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Ready To Be Under World’s Microscope
By Mark Burk
Rice-Eccles Stadium, nestled at the edge of the Wasatch Mountains on the campus of the University of Utah in Salt Lake City, will be the site of the opening and closing ceremonies for the 2002 Winter Olympic Games. The university and the Salt Lake Organizing Group have been planning for the Olympic ceremonies and Athlete’s Village for so long that it is hard to believe that the Games are actually just around the corner.
Ever since Munich and 1972, security and the Olympics have been inseparable companions. With the events of September 11 so fresh in our memory, and the fact that the United States has been at war in Afghanistan, security has taken center stage at Rice-Eccles Stadium.
This has already caused some tense moments, even for NBC. They have the broadcasting rights for the 2002 Olympic Games, and after a recent trip of NBC executives to Salt Lake City, their private plane lost radio contact with the ground. Immediately following their departure, fighter jets were scrambled from nearby Hill Air Force Base. They took up positions off the wing and tips of the NBC plane and forced it to land at Ogden-Hinckley Airport.
After some tense moments, for NBC travelers as well as military and civilian personnel on the ground, everything got sorted out and the plane was allowed to continue its trip to New York City. The plane’s passenger list included Dick Ebersol, the head of the network’s Olympics division and other NBC executives who were in Salt Lake City for a pre-Games briefing.
Our staff and the SLOG’s charge are to provide the safest possible venue for the opening and closing ceremonies of the 2002 Olympic Games. Since the terrorist attack of September 11, a good security plan was made better even though SLOG has always planned for the highest level of security. Although it would be unwise to explain specifics of the security features implemented for these ceremonies, there will be a massive effort to safeguard the campus, the stadium and those attending Olympic events.
This will be possible due to the cohesiveness between local, state and federal law enforcement agencies. Utah’s governor, Michael Leavitt, has spearheaded the effort to ensure that all law enforcement agencies work together in a coordinated effort. More than 7,000 officers from 80 agencies will work during the Games. In fact, we’ve seen so many federal agents on our campus that the Secret Service isn’t much of a secret. In addition to the FBI, Secret Service and local law enforcement agencies, more than 150 people, representing national Olympic committees, and security officers from national and international corporations, have been meeting regularly to plan for all types of security concerns. This combined expertise from all over the world has been coordinated and focused on our stadium, as well as all other venues, to ensure a successful and safe event.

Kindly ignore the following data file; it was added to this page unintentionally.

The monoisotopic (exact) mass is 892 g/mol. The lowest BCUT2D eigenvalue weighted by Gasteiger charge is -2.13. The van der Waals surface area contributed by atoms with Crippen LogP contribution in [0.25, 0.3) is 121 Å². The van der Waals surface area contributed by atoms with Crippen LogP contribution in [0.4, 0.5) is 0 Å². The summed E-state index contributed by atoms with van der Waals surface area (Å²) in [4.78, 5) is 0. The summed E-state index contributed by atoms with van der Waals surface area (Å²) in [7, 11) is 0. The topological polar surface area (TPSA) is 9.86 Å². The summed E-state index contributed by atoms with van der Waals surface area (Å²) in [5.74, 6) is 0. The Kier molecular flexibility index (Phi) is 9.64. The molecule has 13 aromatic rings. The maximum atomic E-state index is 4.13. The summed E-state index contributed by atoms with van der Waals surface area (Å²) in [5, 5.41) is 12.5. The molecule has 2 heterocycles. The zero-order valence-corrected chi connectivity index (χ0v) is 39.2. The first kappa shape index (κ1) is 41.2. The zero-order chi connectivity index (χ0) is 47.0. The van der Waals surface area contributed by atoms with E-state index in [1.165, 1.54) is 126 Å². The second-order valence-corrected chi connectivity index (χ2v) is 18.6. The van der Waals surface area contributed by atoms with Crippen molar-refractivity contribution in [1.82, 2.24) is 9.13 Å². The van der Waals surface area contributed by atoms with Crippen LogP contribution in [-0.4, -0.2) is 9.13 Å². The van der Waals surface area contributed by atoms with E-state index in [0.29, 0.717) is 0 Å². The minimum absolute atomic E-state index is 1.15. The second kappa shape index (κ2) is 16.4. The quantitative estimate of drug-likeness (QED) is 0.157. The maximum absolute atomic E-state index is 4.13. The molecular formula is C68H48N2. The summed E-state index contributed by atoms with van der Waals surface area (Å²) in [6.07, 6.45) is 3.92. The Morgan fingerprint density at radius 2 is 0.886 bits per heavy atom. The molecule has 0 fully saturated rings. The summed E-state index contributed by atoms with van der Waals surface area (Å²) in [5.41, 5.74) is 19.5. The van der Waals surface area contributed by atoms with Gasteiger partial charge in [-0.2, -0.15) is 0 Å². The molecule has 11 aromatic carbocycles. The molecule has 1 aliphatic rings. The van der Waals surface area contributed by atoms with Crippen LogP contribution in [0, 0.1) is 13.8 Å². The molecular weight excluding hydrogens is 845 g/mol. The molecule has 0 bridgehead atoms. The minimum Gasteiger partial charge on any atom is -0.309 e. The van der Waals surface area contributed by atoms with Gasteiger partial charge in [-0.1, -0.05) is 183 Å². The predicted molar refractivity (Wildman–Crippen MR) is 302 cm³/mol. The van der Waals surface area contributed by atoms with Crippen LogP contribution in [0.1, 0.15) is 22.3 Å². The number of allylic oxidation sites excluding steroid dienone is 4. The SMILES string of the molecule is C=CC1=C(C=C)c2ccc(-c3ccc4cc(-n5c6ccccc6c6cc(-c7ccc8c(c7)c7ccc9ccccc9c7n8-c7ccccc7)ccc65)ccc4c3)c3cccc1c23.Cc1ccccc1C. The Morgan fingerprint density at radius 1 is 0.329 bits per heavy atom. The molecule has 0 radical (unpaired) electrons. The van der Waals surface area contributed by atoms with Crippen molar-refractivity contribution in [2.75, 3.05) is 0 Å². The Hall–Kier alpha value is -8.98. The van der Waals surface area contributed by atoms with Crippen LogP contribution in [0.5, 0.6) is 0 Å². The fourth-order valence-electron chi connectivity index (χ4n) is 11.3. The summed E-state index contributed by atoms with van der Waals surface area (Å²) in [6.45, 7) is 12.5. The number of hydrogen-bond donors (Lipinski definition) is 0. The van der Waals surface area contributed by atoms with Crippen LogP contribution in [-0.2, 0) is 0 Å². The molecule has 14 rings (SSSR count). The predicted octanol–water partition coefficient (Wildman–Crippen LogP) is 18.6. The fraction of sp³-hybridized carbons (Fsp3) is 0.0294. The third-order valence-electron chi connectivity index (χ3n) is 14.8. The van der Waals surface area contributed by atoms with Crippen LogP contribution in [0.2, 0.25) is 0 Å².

Some of the security features that will be implemented include magnetometers, bag searches, security fencing, barricades and CCTV. Enhanced access controls such as vehicle searches and accreditation control required in all areas including perimeter compounds will be enforced.
Given that the terrorist attacks were directed against civilization itself it is important, even imperative, that these Games continue. The ceremonies that will be broadcast to the world from our facility will touch peoples’ hearts. They will heal emotional wounds and remind the world that civilization will endure. This is also an opportunity for those of us in the west to show support for those who have suffered so much in the east.
Ultimately, this is why we’re in the public assembly business. People come to our stadiums to cheer, to celebrate and feel good about life.
In the last issue of Facility Manager, Mark McCullers described how technology would impact the future of stadiums. For us, in hosting the Olympic ceremonies, the future is now. We expected minor inconveniences and heightened security as a result of hosting Olympic events on our campus. The terrorist attacks, however, have insured that we will face these inconveniences with a spirit of determination. The world may well be surprised at how we are able to showcase America and touch their hearts under trying circumstances. We intend to make sure that events of the past will not dictate the present or our future.
Mark Burk is director of Rice-Eccles Stadium & Tower at the University of Utah in salt Lake City, UT.
International Association of Assembly Managers